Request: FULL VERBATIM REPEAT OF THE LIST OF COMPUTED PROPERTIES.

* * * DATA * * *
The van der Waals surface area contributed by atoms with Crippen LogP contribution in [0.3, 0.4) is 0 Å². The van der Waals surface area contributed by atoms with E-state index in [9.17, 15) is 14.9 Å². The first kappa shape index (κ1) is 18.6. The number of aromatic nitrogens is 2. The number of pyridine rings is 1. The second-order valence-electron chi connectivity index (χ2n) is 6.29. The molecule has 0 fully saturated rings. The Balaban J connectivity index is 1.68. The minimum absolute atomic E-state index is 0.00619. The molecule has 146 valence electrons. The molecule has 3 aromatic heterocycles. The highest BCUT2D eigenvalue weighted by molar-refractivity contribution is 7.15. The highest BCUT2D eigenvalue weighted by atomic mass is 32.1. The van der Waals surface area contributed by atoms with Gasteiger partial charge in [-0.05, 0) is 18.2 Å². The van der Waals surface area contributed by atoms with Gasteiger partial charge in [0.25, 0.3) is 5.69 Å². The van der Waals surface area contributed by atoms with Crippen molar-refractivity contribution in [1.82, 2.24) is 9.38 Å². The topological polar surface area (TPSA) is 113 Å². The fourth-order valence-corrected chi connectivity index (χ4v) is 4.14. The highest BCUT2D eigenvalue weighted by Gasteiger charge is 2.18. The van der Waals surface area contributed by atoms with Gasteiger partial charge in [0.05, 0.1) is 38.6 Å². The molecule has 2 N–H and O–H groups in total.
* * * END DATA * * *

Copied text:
The van der Waals surface area contributed by atoms with Crippen LogP contribution in [0.3, 0.4) is 0 Å². The van der Waals surface area contributed by atoms with E-state index in [9.17, 15) is 14.9 Å². The first kappa shape index (κ1) is 18.6. The number of aromatic nitrogens is 2. The number of pyridine rings is 1. The second-order valence-electron chi connectivity index (χ2n) is 6.29. The molecule has 0 fully saturated rings. The Balaban J connectivity index is 1.68. The minimum absolute atomic E-state index is 0.00619. The molecule has 146 valence electrons. The molecule has 3 aromatic heterocycles. The highest BCUT2D eigenvalue weighted by molar-refractivity contribution is 7.15. The highest BCUT2D eigenvalue weighted by atomic mass is 32.1. The van der Waals surface area contributed by atoms with Gasteiger partial charge in [-0.05, 0) is 18.2 Å². The van der Waals surface area contributed by atoms with Gasteiger partial charge in [0.25, 0.3) is 5.69 Å². The van der Waals surface area contributed by atoms with Crippen molar-refractivity contribution in [1.82, 2.24) is 9.38 Å². The topological polar surface area (TPSA) is 113 Å². The fourth-order valence-corrected chi connectivity index (χ4v) is 4.14. The highest BCUT2D eigenvalue weighted by Gasteiger charge is 2.18. The van der Waals surface area contributed by atoms with Gasteiger partial charge in [0.05, 0.1) is 38.6 Å². The molecule has 2 N–H and O–H groups in total.